fernando.trebien at gmail.com
Thu Mar 13 22:38:41 UTC 2014
Well, I've updated the descriptions in the wiki for ground, dirt and
Does it look ok?
On Thu, Mar 13, 2014 at 6:31 PM, David Bannon <dbannon at internode.on.net> wrote:
> In Australia, we refer to a "dirt road" meaning just about any unsealed
> road. Very rarely use "earth" or "ground". Ground sounds to me more like
> the level than the surface, I'd argue most roads are at ground level !
> We often describe a gravel road as a dirt road, as such a road goes
> through its normal maintenance cycle, the gravel can become almost
> invisible, lost in the dust or mud if it rains.
> At the risk of complicating the matter, I'd rather distinguish between
> "made" and "unmade" dirt roads. A road that has been graded and made
> dome shaped (as the Roman's taught us) is "made" - usually an easy
> drive. Some drivers get nervous on unmade roads as they develop pot
> holes much quicker and the surface can deliver "surprises".
> So I suggest 'dirt', 'earth' and 'ground' are really not very
> informative terms.
> On Thu, 2014-03-13 at 16:57 -0300, Fernando Trebien wrote:
>> - "earth" is a close synonym of "soil" (though it's not exactly the same thing)
>> - "ground" could refer to: soil/earth (no vegetation), soil/earth +
>> vegetation (say, grass)
>> - "dirt" could refer to: soil/earth, clay, sand, arguably gravel (it
>> may not be correct but it may be a good idea to clarify this in the
>> So earth, grass, clay, sand, and gravel, are much more specific than
>> ground and dirt, both of which are just slightly more specific than
>> Could "dirt" involve "mud"?
>> Could "ground" involve "rock"? (Similar, but likely flatter, than
>> this: http://wiki.openstreetmap.org/wiki/Proposed_features/bare_rock)
>> On Thu, Mar 13, 2014 at 4:04 PM, Murry McEntire
>> <murry.mcentire at gmail.com> wrote:
>> > On Thu, Mar 13, 2014 at 11:01 AM, Fernando Trebien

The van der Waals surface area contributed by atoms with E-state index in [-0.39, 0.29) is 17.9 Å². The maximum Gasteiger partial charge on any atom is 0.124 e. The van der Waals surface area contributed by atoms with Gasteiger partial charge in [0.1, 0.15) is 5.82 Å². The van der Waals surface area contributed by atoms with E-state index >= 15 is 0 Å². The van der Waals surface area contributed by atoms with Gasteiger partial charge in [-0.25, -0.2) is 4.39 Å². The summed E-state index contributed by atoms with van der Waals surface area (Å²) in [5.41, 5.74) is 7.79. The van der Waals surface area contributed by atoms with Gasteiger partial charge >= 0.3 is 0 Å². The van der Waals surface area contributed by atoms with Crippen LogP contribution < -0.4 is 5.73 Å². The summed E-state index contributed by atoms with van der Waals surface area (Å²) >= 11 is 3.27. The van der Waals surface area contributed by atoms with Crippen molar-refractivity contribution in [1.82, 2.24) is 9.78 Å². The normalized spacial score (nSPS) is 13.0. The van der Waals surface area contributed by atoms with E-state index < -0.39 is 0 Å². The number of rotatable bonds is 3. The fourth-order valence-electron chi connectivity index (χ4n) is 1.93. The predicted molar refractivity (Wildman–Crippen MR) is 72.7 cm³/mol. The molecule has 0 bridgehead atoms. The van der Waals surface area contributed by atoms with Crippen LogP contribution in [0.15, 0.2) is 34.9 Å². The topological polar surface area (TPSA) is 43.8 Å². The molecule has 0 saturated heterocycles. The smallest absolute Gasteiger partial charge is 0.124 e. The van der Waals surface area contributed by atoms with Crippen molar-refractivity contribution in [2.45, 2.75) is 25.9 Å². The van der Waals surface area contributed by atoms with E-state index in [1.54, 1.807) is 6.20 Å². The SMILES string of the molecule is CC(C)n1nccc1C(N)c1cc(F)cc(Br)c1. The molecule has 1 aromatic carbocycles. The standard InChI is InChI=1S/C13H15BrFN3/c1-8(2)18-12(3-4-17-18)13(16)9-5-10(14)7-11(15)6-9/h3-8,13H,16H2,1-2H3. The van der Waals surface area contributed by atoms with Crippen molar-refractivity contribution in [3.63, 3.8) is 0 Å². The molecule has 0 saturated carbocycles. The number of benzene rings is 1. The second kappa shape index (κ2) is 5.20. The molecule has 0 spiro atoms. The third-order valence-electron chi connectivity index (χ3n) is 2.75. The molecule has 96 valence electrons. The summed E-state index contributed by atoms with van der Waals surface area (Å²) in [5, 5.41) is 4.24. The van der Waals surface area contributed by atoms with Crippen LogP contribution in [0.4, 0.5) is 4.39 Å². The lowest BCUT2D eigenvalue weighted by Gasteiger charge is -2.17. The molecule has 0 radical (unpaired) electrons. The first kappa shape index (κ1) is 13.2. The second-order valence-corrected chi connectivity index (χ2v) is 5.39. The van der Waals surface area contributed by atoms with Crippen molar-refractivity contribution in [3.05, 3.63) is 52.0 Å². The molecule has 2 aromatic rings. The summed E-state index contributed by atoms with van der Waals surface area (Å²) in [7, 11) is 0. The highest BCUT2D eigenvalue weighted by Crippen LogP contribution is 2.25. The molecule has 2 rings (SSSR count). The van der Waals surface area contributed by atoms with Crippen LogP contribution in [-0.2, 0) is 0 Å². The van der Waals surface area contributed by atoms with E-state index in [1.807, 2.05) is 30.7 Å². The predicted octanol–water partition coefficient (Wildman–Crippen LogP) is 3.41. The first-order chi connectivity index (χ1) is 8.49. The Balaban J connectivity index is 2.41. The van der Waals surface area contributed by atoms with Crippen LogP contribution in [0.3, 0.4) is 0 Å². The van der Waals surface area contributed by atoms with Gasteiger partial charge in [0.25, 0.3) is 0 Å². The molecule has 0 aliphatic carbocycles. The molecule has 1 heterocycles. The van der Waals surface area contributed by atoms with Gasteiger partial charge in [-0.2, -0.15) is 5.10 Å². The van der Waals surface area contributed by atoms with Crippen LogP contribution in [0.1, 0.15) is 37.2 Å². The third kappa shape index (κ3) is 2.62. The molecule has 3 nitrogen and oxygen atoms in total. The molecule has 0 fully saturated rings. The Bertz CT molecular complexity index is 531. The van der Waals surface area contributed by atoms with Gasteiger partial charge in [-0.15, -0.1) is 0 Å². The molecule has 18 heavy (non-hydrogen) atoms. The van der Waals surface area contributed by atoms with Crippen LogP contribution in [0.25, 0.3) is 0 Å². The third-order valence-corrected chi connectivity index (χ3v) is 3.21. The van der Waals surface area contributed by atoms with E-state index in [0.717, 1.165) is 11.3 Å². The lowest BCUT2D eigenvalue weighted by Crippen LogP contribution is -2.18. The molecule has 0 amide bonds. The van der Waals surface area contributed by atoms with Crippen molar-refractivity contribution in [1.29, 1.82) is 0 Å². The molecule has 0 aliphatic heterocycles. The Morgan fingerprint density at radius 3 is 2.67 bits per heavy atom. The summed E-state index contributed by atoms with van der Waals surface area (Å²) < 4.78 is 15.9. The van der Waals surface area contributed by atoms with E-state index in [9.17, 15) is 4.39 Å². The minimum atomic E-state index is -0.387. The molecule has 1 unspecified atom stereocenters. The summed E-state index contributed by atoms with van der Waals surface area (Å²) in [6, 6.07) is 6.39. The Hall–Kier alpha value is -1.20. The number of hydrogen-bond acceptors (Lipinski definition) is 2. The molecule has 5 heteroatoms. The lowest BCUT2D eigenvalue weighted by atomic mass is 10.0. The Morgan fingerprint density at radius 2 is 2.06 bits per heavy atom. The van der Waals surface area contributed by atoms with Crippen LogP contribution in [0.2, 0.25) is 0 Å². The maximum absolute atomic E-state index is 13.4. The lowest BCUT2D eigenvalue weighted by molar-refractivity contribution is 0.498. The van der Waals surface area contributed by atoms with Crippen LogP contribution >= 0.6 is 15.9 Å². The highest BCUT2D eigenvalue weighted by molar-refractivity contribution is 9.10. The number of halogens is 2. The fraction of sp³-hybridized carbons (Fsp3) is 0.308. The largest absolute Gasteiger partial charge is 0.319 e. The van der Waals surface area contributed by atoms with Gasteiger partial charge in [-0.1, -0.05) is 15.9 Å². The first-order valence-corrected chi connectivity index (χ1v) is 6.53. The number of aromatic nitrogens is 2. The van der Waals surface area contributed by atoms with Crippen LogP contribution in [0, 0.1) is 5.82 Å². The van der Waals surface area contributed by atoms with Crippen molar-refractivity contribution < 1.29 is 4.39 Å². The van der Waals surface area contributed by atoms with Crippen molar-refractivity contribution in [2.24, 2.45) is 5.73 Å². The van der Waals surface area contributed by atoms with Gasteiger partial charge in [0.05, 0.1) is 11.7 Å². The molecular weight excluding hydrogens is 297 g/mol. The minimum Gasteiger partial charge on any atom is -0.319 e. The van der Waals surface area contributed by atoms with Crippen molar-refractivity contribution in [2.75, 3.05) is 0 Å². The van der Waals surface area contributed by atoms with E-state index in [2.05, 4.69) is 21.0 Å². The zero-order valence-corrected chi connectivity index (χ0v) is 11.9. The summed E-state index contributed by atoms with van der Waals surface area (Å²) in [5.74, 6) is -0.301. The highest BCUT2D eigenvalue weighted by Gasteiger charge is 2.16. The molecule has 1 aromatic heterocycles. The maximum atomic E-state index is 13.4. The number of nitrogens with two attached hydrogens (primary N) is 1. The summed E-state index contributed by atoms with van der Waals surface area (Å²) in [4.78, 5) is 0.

>> > <fernando.trebien at gmail.com> wrote:
>> >> It seems that:
>> >> - if a surface can be grass or paved, asphalt, concrete,
>> >> paving_stones, etc., then it seems the only reason to state "the
>> >> surface consists of ground" is if it's unpaved and without vegetation,
>> >> right?
>> >> - the American usage of "dirt" (as in "your car will get dirty") is a
>> >> broad description for 3 more specific values: earth, gravel and
>> >> compacted (different from loose gravel or soil)
>> > Ground has multiple meanings some of which are very broad. When speaking of
>> > "I walk the ground", "breaking ground" (as in construction or farming),
>> > "above ground", or "below ground"; it would seem to fit the Oxford
>> > definition of: the solid surface of the earth (world). The dictionary also
>> > gives a definition of ground as a generic term to be qualified, such as
>> > "marshy ground". (And to muddle things, when you think it might mean a
>> > natural surface - the Oxford gives the (British) definition of "the floor of
>> > a room".)
>> > Upon seeing surface=ground for a road, my first reaction is to wonder what
>> > is meant by that? Upon pondering, it is a land surface of the world that is
>> > not raised or improved but may be worn and could be almost any natural
>> > surface which may include ruts through vegetation.
>> > Of course I could ponder more and give another dozen definitions; many
>> > conflicting.
>> > "Ground" is a poor term because it has so many similar, but still different
>> > meanings (very ambiguous) when used to describe a surface; with its most
>> > common meaning being very general and not describing the material of the
>> > surface.
>> > As to American usage of "dirt", the example is poor -- if you stick with the
>> > noun, not the related adjective, saying "your pants have dirt on them" would
>> > likely be interpreted as loam, clay, soil, or the like; not gravel. To me, a
>> > "dirt road" is most often a natural soil (clay, loam, sand, etc.). It may be
>> > compacted or graded. I would refer to a road surfaced with gravel as a
>> > "gravel road".
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